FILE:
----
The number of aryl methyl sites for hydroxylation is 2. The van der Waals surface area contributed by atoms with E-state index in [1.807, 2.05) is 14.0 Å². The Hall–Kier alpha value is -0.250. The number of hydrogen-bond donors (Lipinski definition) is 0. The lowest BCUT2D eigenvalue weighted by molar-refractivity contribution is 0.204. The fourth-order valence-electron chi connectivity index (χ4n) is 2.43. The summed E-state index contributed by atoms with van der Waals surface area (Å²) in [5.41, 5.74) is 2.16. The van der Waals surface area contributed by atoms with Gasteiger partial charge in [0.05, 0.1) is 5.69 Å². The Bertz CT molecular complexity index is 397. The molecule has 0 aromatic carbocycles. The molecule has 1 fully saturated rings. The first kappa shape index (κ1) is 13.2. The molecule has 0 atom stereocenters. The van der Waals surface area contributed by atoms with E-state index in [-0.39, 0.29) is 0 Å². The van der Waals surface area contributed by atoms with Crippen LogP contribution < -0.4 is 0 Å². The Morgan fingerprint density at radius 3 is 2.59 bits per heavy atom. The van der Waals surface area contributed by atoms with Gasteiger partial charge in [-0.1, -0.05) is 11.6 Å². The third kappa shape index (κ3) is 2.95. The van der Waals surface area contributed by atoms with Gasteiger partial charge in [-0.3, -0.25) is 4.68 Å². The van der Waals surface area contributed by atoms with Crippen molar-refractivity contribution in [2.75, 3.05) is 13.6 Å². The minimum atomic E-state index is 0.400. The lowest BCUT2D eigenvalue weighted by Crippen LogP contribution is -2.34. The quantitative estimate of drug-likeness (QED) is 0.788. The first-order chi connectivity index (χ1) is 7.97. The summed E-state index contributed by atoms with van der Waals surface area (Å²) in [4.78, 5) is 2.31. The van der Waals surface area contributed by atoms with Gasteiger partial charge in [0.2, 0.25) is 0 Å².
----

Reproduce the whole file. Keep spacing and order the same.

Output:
The number of aryl methyl sites for hydroxylation is 2. The van der Waals surface area contributed by atoms with E-state index in [1.807, 2.05) is 14.0 Å². The Hall–Kier alpha value is -0.250. The number of hydrogen-bond donors (Lipinski definition) is 0. The lowest BCUT2D eigenvalue weighted by molar-refractivity contribution is 0.204. The fourth-order valence-electron chi connectivity index (χ4n) is 2.43. The summed E-state index contributed by atoms with van der Waals surface area (Å²) in [5.41, 5.74) is 2.16. The van der Waals surface area contributed by atoms with Gasteiger partial charge in [0.05, 0.1) is 5.69 Å². The Bertz CT molecular complexity index is 397. The molecule has 0 aromatic carbocycles. The molecule has 1 fully saturated rings. The first kappa shape index (κ1) is 13.2. The molecule has 0 atom stereocenters. The van der Waals surface area contributed by atoms with E-state index in [-0.39, 0.29) is 0 Å². The van der Waals surface area contributed by atoms with Crippen LogP contribution < -0.4 is 0 Å². The Morgan fingerprint density at radius 3 is 2.59 bits per heavy atom. The van der Waals surface area contributed by atoms with Gasteiger partial charge in [-0.1, -0.05) is 11.6 Å². The third kappa shape index (κ3) is 2.95. The van der Waals surface area contributed by atoms with Gasteiger partial charge in [-0.3, -0.25) is 4.68 Å². The van der Waals surface area contributed by atoms with Crippen molar-refractivity contribution in [2.75, 3.05) is 13.6 Å². The minimum atomic E-state index is 0.400. The lowest BCUT2D eigenvalue weighted by Crippen LogP contribution is -2.34. The quantitative estimate of drug-likeness (QED) is 0.788. The first-order chi connectivity index (χ1) is 7.97. The summed E-state index contributed by atoms with van der Waals surface area (Å²) in [4.78, 5) is 2.31. The van der Waals surface area contributed by atoms with Gasteiger partial charge in [0.2, 0.25) is 0 Å².